JONESBOROUGH, TN (WJHL) – Jonesborough Town Administrator Bob Browning says officials meant to take down the town’s signs banning guns in parks earlier this month, but the effort “got lost in the shuffle.”
Despite the message on the town’s signs warning of jail time and a fine for those carrying weapons on park property, Jonesborough and other towns and cities have not had the authority to ban guns in parks since late April, when Gov. Bill Haslam signed legislation reversing a law that previously allowed governments to enact local gun bans.
“It was our understanding that the change in the law went into effect July 1,” Browning said earlier this week. “We had communicated with the Town Attorney on the impact of the bill, and I think he was on vacation and let it slip by.”
Jonesborough leaders originally banned guns in parks in 2009 as part of an effort to legally keep weapons out of little league games and Wetlands Water Park. After legislators changed the law earlier this year Browning says the town had every intention of taking the signs down.
“We certainly intended to abide by it,” Browning said. “When the legislation was passed and signed it went to our Town Attorney just to clarify what our responsibility was and just to be honest with you, it hasn’t been necessarily a big priority. Nobody said anything about it. It sort of got lost in the shuffle for us. We’re doing some really good projects and it just slipped through the cracks. When the issue was raised we ended up taking the signs down.”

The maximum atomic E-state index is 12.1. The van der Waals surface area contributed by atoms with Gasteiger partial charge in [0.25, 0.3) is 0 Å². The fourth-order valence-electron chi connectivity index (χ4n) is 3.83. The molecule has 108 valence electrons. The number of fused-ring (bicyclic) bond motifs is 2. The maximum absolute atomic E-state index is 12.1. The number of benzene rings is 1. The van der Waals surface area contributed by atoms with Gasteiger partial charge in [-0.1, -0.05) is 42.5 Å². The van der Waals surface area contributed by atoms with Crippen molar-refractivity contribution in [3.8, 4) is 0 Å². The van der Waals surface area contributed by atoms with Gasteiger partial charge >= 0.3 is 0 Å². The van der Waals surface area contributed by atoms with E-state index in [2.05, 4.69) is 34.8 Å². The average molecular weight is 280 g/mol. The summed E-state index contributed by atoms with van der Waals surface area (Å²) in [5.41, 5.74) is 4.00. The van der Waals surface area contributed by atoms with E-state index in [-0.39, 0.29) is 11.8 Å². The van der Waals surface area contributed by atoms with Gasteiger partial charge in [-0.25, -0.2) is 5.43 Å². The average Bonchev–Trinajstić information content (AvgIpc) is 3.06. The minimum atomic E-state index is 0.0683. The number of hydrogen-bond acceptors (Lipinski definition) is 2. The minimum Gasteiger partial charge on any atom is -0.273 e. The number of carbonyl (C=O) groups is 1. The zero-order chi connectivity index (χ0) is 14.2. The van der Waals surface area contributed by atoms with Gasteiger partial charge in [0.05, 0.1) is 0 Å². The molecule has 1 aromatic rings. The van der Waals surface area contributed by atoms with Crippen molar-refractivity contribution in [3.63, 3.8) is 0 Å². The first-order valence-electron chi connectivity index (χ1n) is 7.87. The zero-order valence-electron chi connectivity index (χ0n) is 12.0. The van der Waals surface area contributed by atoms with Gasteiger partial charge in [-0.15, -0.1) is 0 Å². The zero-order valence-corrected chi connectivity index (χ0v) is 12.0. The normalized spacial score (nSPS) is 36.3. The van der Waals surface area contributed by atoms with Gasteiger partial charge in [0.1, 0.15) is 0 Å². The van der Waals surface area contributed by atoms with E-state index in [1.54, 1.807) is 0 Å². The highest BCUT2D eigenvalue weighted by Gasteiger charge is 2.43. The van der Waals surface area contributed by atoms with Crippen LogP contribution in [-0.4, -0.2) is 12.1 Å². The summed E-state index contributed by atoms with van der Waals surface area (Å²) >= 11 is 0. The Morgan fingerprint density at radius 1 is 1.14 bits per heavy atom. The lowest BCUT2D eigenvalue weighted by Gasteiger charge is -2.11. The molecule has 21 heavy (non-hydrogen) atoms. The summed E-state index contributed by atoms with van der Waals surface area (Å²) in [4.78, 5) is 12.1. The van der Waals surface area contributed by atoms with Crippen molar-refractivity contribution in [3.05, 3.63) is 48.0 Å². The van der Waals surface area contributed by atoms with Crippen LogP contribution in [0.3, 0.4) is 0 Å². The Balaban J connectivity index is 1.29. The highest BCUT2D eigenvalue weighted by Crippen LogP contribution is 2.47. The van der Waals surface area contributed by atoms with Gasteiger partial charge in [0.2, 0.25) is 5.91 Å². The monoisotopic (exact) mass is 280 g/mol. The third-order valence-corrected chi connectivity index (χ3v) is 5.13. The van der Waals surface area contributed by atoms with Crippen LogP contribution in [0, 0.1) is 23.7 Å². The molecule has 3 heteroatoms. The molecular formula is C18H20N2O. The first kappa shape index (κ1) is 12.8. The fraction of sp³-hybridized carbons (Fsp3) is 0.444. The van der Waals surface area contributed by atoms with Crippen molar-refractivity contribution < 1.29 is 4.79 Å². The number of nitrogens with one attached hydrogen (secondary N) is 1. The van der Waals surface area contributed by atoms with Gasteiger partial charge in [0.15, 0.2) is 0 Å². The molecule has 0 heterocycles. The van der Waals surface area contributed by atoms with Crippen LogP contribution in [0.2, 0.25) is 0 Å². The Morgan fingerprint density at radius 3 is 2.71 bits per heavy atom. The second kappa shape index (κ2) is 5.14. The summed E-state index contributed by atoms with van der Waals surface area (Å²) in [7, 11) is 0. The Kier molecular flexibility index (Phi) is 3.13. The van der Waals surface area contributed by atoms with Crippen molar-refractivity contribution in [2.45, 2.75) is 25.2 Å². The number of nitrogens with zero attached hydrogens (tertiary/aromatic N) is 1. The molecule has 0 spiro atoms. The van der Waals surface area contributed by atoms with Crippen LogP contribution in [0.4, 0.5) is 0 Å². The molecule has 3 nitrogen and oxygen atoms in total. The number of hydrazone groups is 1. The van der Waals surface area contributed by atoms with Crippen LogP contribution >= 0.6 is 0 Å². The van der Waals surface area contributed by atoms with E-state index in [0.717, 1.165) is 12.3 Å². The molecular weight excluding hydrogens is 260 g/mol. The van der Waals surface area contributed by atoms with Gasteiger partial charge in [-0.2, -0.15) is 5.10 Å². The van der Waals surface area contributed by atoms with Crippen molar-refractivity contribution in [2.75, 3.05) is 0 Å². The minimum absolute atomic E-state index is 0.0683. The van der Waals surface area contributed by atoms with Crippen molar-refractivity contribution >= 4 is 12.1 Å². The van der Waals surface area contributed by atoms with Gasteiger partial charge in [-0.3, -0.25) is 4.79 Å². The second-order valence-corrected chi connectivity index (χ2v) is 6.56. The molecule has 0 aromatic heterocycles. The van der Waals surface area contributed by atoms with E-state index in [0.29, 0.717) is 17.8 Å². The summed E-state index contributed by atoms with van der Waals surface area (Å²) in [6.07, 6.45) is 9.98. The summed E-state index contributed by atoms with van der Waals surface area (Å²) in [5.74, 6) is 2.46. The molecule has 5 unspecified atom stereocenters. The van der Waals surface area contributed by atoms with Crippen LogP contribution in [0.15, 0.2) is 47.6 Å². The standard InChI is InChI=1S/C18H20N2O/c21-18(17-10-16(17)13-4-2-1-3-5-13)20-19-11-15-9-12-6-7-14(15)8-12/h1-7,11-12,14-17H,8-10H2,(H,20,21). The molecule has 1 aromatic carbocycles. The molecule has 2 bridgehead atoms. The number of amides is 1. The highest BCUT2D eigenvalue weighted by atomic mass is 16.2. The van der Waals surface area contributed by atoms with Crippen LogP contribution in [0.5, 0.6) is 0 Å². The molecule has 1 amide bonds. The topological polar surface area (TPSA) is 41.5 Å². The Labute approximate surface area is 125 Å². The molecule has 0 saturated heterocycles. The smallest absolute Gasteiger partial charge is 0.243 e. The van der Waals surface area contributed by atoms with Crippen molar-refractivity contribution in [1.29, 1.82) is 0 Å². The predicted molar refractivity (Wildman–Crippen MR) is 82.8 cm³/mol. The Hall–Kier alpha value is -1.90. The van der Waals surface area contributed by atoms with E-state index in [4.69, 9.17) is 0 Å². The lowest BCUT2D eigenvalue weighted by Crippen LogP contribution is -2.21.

Jonesborough crews removed the signs earlier this week after we reached out to Browning on behalf of a viewer. Although Jonesborough has since taken action it remains unclear if the town was legally obligated to do so.
“Our interpretation is that the law is silent on if or when local governments should remove any signs they currently have at parks, though their authority to post them has been removed,” Tennessee Department of Safety and Homeland Security Communications Director Jennifer Donnals said. “Also, the legislation authorizes ‘any department of state government’ to keep up the signs until they are regularly scheduled to be removed or replaced, or had to be removed or replaced due to damage, though it also authorizes any state department to remove signs before then.”
According to Donnals, it is her understanding the Tennessee Department of Environment and Conservation has removed some signs but not all signs at state parks in Tennessee.
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